By way of contrast, the Australia automotive industry is easy to measure, highly visible, and easy to access (Ford, Holden, Toyota and then some parts suppliers). It is also extremely effective at lobbying, with measurable success.

    This is important with regards to government policy and thinking.

    Anecdotally, the government will pay approx. $30,000 to $50,000 to create or save each sustainable job. Thus 1,000 job losses in the Illawarra converts into a $30m Regional Investment Fund. Saving 3,500 jobs at Ford equates to a $103m subsidy on new product lines. On a larger scale, saving an 80,000 person auto industry (45,000 direct employees – including approximately 3,000 at Ford) justifies over $6 billion of subsidies over time.

    The IT industry in Australia is over ten times the size of the automotive industry.
    In terms of challenges and existential threats, there is also no contest – the challenges facing individuals and companies in the Australian IT industry are far larger.

    IT jobs can be outsourced (and offshored) at very little cost; efficiencies and new technologies cut swathes through the industry every few years. Skills become obsolete in years not decades, and to create a sustainable competitive position requires true innovation and competition in a global market. Partly as a consequence, the average IT worker is highly skilled, and retrains constantly … even so jobs are constantly under threat from new technologies and cheaper resources.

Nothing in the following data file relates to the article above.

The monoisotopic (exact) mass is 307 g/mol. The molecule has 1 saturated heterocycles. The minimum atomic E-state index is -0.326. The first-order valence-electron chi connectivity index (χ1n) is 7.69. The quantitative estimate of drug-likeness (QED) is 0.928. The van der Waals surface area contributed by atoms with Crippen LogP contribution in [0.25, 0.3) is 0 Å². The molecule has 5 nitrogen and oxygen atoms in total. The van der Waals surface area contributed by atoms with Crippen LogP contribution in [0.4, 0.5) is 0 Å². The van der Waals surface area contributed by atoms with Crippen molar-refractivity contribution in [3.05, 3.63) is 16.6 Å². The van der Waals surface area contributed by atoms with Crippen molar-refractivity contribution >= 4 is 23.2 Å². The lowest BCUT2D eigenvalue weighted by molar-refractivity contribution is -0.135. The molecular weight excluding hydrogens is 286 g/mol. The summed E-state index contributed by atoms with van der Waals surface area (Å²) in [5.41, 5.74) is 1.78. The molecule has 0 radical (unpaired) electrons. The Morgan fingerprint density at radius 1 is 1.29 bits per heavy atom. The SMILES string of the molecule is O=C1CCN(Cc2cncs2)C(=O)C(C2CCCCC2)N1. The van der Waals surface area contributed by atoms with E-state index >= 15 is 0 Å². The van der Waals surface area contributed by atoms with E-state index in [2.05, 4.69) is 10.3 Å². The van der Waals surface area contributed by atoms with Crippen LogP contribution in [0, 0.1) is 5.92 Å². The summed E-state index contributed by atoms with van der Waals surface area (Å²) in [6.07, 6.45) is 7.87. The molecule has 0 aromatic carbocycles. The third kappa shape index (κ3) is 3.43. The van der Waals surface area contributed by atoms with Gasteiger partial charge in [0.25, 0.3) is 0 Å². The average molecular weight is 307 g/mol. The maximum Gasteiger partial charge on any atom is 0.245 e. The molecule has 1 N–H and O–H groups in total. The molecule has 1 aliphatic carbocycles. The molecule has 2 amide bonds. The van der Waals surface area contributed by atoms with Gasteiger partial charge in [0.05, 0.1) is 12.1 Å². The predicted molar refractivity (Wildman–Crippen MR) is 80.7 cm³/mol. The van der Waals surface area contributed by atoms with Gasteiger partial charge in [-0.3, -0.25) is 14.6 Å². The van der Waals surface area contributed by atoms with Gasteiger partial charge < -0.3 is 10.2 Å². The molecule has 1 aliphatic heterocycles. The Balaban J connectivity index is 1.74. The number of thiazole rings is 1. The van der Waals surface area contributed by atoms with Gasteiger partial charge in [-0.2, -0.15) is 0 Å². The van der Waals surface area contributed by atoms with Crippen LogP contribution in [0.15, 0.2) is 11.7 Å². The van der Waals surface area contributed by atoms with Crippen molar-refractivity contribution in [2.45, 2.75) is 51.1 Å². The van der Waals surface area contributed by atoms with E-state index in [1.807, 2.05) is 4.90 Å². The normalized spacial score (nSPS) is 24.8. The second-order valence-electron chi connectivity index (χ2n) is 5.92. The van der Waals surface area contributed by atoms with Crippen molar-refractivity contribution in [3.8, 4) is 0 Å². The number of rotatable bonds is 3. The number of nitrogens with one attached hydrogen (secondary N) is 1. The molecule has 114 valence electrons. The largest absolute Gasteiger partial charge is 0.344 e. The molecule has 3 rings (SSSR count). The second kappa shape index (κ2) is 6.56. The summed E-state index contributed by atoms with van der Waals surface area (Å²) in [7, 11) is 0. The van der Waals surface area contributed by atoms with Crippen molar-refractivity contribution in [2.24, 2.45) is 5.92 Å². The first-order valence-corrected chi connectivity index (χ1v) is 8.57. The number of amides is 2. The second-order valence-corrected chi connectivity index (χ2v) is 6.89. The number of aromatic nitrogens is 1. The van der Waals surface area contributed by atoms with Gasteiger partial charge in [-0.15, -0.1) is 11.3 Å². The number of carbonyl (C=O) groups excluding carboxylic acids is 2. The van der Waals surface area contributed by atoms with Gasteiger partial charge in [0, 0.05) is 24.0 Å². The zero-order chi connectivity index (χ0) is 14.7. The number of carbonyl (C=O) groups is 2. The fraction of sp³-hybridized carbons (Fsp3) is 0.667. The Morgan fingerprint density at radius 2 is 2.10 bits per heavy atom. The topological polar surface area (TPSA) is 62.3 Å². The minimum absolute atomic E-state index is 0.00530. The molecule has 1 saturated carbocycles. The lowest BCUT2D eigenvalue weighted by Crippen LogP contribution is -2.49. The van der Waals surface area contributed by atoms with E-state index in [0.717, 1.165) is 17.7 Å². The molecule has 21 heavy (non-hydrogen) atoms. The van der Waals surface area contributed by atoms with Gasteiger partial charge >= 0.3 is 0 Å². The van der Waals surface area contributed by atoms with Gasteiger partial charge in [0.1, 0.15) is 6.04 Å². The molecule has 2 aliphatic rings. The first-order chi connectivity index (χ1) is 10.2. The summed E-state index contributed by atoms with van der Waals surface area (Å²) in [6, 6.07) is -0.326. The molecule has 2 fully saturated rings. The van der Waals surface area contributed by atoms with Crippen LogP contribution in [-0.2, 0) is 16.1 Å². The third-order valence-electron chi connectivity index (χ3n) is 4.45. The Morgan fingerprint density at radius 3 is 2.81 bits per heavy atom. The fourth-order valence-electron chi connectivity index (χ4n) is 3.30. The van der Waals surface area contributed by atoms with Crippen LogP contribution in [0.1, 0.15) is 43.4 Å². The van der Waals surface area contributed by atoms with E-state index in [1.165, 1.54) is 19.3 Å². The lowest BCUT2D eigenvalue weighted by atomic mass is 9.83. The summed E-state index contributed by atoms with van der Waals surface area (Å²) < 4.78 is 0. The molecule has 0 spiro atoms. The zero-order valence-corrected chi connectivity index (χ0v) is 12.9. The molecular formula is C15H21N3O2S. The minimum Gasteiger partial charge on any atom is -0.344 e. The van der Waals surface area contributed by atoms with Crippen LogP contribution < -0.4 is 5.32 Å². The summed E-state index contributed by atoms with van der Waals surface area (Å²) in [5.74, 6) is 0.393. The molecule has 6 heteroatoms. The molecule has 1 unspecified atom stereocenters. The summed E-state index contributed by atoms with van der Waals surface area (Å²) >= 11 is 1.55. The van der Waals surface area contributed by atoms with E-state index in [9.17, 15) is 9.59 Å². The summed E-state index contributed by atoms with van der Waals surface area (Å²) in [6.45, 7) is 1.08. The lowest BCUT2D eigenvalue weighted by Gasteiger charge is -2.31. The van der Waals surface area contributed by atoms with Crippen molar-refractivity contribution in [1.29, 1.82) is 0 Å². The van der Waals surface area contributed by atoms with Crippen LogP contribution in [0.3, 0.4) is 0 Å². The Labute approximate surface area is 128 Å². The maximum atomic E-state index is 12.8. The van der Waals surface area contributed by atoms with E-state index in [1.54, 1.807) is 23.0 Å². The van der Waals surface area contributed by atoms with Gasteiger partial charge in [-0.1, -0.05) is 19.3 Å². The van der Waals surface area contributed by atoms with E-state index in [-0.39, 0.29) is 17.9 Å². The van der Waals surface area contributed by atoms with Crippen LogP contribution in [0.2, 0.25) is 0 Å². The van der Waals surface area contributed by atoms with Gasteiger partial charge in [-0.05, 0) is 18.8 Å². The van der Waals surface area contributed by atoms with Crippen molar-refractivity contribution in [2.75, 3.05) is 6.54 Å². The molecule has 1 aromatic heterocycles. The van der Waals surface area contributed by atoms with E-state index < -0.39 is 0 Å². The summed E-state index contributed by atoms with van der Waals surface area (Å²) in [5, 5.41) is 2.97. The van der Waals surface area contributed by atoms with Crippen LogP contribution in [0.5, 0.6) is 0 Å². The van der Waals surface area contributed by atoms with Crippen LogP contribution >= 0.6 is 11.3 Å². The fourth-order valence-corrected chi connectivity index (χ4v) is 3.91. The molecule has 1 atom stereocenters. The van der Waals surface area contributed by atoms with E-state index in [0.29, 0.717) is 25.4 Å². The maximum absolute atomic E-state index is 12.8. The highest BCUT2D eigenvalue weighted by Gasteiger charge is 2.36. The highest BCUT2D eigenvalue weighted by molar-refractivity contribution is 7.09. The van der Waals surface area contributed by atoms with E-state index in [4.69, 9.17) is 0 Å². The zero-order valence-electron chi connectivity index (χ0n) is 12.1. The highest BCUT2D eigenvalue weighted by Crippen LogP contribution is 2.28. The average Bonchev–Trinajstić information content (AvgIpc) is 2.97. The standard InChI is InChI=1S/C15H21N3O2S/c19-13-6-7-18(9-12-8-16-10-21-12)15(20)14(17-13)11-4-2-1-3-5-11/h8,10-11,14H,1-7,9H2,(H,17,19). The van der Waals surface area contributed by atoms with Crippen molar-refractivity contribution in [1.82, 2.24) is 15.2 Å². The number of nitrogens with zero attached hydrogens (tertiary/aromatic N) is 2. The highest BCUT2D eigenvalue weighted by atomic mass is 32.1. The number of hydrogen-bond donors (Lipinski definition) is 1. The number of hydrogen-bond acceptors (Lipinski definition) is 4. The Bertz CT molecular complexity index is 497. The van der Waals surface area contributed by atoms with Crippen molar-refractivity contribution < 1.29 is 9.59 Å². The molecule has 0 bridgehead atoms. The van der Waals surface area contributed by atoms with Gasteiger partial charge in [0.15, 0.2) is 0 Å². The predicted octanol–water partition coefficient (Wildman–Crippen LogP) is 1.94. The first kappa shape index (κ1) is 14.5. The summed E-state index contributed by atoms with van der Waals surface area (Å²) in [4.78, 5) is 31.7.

In a recent ACS employment survey, almost 25 percent of respondents had experienced some form of unemployment in the past five years (9 percent in the past 12 months); over 75 percent worked over 40 hours per week; and almost three quarters believe they will need further significant professional development in the next one to two years.

    Just based on these ACS statistics, possibly 100,000 Australian IT jobs are “under threat” at any given time, with outsourcing, short term contracts, market testing, efficiency gains, and the uptake of new technologies all creating uncertainties in the market.

    As an industry, we have significant structural issues, and are also affected by a lot of the same issues Australian manufacturers care about; from a strong dollar, expensive labour, and cheaper competitors. In the face of this, the Australian IT industry innovates, retrains, and continues to grow — all without significant government support and subsidies.